- A global survey was conducted, the goal of this was to outline the background context in the wider framework of electricity systems; the basic information of existing HVDC systems; the potential applications of DC grids in most continents. It also intended to summarize the documented proposed configurations and topologies of HVDC grids for regional, long distance and other HVDC grid applications.
- A literature review of the existing HVDC grid models proposed by researchers for different types of studies and for different HVDC grid applications. as well as various small-scale laboratory demonstrations of multi-terminal HVDC systems that are available around the world was undertaken. This was based on the review of the HVDC grid related papers published mainly in IEEE transaction journals, IET journals, ELSEVIER journals and Cigre conference proceedings between 2012 and 2018.
- Based on the outcomes of the above two activities, seven HVDC grid benchmark models (six new and one existing Cigre B4 HVDC grid test system) were developed to provide unified study platforms to meet the needs for most different HVDC grid studies and applications.
- The modelling methodology and models of the key components (i.e. AC/DC converters, DC/DC converters, DC circuits breakers, renewable generation, and conventional AC equipment) of the benchmarks for load flow (LF) and electromagnetic transient (EMT) studies are introduced.
- The offline modelling and verification of all seven benchmark models was undertaken by building their LF and EMT types of models with different types of software (i.e. MATLAB, DigSilent, PSCAD and/or EMTP) and the corresponding dynamic simulation results of two dynamic disturbances were conducted.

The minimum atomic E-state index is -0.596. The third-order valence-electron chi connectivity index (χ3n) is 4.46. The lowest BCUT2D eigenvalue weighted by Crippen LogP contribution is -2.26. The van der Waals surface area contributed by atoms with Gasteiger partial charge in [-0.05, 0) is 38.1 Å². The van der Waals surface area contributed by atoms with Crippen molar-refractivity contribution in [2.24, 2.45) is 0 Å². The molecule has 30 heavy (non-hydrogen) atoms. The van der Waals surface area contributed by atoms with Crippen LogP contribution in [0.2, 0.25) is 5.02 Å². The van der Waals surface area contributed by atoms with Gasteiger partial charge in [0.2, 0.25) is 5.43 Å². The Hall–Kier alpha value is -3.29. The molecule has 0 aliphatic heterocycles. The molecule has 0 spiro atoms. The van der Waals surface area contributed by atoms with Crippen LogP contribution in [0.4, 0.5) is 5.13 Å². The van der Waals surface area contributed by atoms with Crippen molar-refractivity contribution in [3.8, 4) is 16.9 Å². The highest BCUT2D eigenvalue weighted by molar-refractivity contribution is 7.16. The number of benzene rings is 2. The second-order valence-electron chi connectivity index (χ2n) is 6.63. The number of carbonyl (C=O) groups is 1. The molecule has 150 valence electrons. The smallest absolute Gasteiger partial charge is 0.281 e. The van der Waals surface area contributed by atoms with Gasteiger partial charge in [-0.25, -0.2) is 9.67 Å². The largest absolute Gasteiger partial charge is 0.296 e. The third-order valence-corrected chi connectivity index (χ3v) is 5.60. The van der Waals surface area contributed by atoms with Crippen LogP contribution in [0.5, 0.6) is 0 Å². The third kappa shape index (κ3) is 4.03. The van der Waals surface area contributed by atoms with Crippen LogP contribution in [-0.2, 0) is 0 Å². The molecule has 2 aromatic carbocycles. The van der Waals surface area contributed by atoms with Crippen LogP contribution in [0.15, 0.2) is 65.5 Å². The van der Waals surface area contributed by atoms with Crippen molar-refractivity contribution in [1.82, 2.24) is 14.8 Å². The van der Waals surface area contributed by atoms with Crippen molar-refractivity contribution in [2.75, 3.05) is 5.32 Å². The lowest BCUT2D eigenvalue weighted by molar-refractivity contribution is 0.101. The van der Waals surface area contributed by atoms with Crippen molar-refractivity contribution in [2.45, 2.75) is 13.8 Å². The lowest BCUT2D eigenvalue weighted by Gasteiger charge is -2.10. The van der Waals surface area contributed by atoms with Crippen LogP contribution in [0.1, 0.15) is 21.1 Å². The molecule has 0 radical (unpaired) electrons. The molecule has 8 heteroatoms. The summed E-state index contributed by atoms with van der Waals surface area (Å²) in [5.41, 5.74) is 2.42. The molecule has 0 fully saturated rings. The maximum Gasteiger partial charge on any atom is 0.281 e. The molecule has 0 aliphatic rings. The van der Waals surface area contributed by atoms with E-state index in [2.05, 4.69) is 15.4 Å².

- Finally, the general details of models used to achieve real time simulation were provided followed by the real time EMT simulation models for BM1 to BM7 (excluding BM6) built on RTDS NovaCor simulator (BM1 to BM4) and Hypersim (BM1 to BM7 excluding BM6), and verified by two dynamic simulations.
Survey and literature review
As a first step, a survey of global HVDC installations was conducted to assess the existing, planned and proposed (potential) HVDC schemes around the globe, along with their configurations and applications. The global survey revealed that DC grids could potentially be formed in any continent, especially in Asia, northern Europe and North America, due to the growing penetration and integration of renewables, as well as the increasing necessity of power exchange between neighbouring networks and high-power transmission over long distances. It also identified the presence of multi-terminal HVDC systems that are currently operating or in planning in China, USA and Europe.
Potential DC grids are expected to be developed gradually from small scale multi-terminal systems, of three to five terminals, towards larger scale grids with more terminals. Such grids will comprise both underground/undersea and overhead lines with different configurations and voltage levels. Thus, appropriate modelling of different potential configurations is particularly important because there is unlikely to be a single formal ‘system architect’ of the whole eventual grid. For each region, the potential applications of DC grids were compiled as well as the characteristic requirements for modelling these applications. This was followed by a literature review of existing DC grid models and their applications, as well as of laboratory hardware test-systems around the globe.